The abductor hallucis stretches along the medial edge of the foot, from the calcaneus to the base of the first phalanx of the first digit and the medial sesamoid bone. It is an abductor and a week flexor, and also helps maintain the arch of the foot. Lateral to the abductor hallucis is the flexor hallucis brevis, which originates from the medial cuneiform bone and from the tendon of the tibialis posterior. The flexor hallucis has a medial and a lateral head inserted laterally to the abductor hallucis. It is an important plantar flexor which comes into prominent use in classical ballet (i.e. for pointe work).[29] The adductor hallucis has two heads; a stronger oblique head which arises from the cuboid and lateral cuneiform bones and the bases of the second and third metatarsals; and a transverse head which arises from the distal ends of the third-fifth metatarsals. Both heads are inserted on the lateral sesamoid bone of the first digit. The muscle acts as a tensor to the arches of the foot, but can also adduct the first digit and plantar flex its first phalanx.[30]

The opponens digiti minimi originates from the long plantar ligament and the plantar tendinous sheath of peroneus longus and is inserted on the fifth metatarsal. When present, it acts to plantar flex the fifth digit and supports the plantar arch. The flexor digiti minimi arises from the region of base of the fifth metatarsal and is inserted onto the base of the first phalanx of the fifth digit where it is usually merged with the abductor of the first digit. It acts to plantar flex the last digit. The largest and longest muscles of the little toe is the abductor digiti minimi. Stretching from the lateral process of the calcaneus, with a second attachment on the base of the fifth metatarsal, to the base of the fifth digit's first phalanx, the muscle forms the lateral edge of the sole. Except for supporting the arch, it plantar flexes the little toe and also acts as an abductor.[30]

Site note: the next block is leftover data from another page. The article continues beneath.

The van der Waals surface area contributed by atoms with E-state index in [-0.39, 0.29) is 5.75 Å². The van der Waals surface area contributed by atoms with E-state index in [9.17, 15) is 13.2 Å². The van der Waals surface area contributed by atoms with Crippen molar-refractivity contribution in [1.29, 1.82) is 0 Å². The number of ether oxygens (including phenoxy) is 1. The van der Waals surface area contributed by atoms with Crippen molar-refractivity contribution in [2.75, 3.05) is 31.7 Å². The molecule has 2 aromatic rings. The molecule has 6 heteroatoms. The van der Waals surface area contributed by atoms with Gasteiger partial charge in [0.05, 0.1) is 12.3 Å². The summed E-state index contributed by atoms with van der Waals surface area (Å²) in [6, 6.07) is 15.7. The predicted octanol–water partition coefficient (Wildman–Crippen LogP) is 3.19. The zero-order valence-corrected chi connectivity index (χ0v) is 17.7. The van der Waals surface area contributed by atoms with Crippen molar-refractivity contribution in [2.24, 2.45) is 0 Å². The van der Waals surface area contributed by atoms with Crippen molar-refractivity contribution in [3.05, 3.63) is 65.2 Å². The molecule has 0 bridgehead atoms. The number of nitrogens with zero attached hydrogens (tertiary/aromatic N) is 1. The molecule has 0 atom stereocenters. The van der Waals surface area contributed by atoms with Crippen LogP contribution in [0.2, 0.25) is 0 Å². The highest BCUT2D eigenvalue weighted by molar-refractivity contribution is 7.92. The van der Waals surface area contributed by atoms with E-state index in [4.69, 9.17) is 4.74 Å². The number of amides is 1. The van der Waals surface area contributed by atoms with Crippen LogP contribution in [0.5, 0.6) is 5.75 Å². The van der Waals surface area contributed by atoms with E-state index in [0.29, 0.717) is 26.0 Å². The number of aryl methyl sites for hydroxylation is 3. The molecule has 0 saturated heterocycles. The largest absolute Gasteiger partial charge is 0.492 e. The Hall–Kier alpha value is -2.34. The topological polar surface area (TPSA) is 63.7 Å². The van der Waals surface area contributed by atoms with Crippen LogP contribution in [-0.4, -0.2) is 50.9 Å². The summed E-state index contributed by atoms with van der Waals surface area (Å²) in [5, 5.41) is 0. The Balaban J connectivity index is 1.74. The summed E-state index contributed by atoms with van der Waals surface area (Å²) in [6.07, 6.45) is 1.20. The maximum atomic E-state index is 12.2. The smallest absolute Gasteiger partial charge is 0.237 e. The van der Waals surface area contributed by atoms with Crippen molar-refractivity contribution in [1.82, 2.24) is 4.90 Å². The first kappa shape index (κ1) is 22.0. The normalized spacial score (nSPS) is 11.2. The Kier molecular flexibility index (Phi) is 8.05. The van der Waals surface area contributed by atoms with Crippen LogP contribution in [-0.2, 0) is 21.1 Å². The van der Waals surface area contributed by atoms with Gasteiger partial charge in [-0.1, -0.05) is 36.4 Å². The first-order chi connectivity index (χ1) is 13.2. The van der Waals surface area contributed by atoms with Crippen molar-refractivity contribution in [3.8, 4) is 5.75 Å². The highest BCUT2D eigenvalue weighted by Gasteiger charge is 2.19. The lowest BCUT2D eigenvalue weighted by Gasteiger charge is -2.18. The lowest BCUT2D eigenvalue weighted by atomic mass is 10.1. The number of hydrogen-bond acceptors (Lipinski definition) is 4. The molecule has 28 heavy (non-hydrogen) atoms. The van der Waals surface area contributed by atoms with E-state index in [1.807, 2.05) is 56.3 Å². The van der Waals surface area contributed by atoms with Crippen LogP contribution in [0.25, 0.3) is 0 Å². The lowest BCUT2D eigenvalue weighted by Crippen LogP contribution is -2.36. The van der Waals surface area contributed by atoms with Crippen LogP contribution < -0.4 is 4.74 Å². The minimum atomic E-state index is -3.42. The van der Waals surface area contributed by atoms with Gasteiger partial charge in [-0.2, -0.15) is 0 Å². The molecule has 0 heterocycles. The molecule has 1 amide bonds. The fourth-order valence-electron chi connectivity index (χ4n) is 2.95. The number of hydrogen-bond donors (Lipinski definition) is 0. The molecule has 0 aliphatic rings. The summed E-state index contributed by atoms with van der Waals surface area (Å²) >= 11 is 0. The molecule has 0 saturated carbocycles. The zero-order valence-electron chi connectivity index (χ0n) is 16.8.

The four metatarsophalangeal joints. Lastly, the flexor digitorum brevis arises from underneath the calcaneus to insert its tendons on the middle phalanges of digit 2-4. Because the tendons of the flexor digitorum longus run between these tendons, the brevis is sometimes called perforatus. The tendons of these two muscles are surrounded by a tendinous sheath. The brevis acts to plantar flex the middle phalanges.[31]

Blood supply

The arteries of the leg are divided into a series of segments.

In the pelvis area, at the level of the last lumbar vertebra, the abdominal aorta, a continuation the descending aorta, splits into a pair of common iliac arteries. These immediately split into the internal and external iliac arteries, the latter of which descends along the medial border of the psoas major to exits the pelvis area through the vascular lacuna under the inguinal ligament.[32]

The artery enters the thigh as the femoral artery which descends the medial side of the thigh to the adductor canal. The canal passes from the anterior to the posterior side of the limb where the artery leaves through the adductor hiatus and becomes the popliteal artery. On the back of the knee the popliteal artery runs through the popliteal fossa to the popliteal muscle where it divides into anterior and posterior tibial arteries.[32]